December 7, 2020
Although not a topic many women are comfortable talking about with their friends—or perhaps even their doctor—pain during sex is a common and treatable issue. Let’s explore some potential reasons for pain and how physical therapy might help.
Reasons for Pain During Sex
Many factors can contribute to painful sex in women. One of the most common is not having had sex previously.
You might assume that when you first have intercourse, it is normal to hurt—and to some extent that is correct. The problem arises when the pain continues. Sex can continue to be painful because your body guards to protect you. It remembers the previous times sex hurt. Think of it like putting your hand on a hot stove. Your body remembers and is apprehensive to go near the stove again. This is the same reaction your body may have with sex, but you are often unaware of it.
Other reasons for pain during intercourse include:
- Vaginal dryness
- Falls or injury to the pelvis
- Some medical conditions such as post-chemotherapy, hormones suppression, frequent yeast infections, endometriosis, irritable bowel and interstitial cystitis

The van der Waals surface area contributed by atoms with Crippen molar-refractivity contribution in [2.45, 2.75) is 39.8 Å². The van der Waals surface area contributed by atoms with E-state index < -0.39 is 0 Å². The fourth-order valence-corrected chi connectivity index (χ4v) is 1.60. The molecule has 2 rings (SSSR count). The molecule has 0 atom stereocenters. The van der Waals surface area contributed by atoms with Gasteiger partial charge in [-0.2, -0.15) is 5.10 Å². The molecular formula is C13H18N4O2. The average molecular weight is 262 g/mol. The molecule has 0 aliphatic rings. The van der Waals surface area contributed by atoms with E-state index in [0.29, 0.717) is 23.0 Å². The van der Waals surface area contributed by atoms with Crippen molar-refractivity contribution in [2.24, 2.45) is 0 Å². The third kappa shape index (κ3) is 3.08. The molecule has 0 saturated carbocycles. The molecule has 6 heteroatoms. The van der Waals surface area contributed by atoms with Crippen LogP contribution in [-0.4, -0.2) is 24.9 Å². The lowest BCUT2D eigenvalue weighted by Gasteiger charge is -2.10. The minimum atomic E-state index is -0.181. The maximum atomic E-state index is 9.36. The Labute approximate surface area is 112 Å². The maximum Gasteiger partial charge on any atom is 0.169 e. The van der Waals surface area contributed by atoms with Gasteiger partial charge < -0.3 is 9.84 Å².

- Exercises that cause overall tightness of the hips and pelvic
- A history of sexual trauma or abuse
- Tearing with childbirth
- Menopause—hormonal changes cause changes in vaginal tissue
The Pelvic Floor and Physical Therapy
As you see, there are many reasons that can contribute to pain during intercourse. Pelvic physical therapy can help by strengthening the pelvic floor—a group of muscles that surround the anus and vagina. It can also improve the relaxation of those muscles which is just as important.
The pelvic floor muscles support the bowel, bladder and uterus, and prevent urinary leakage. Many people think about Kegel exercises, but sometimes doing too many of these exercises can tighten up the pelvic floor and contribute to pain. Physical therapy can help retrain those muscles.
If your doctor recommends pelvic physical therapy, know that unlike traditional physical therapy, you will receive care in a private treatment room. The therapist assesses the control and tightness of your pelvic muscles, and screens for bowel and bladder issues that might be related. They will also assess your upper extremity, lower extremity and core strength, range of motion, gait and functional stability, and posture.
Start the Conversation
If you are experiencing pain during sex, don’t suffer in silence. It is important to talk to your medical provider about causes that can contribute to painful intercourse to determine the treatment option that is best for you.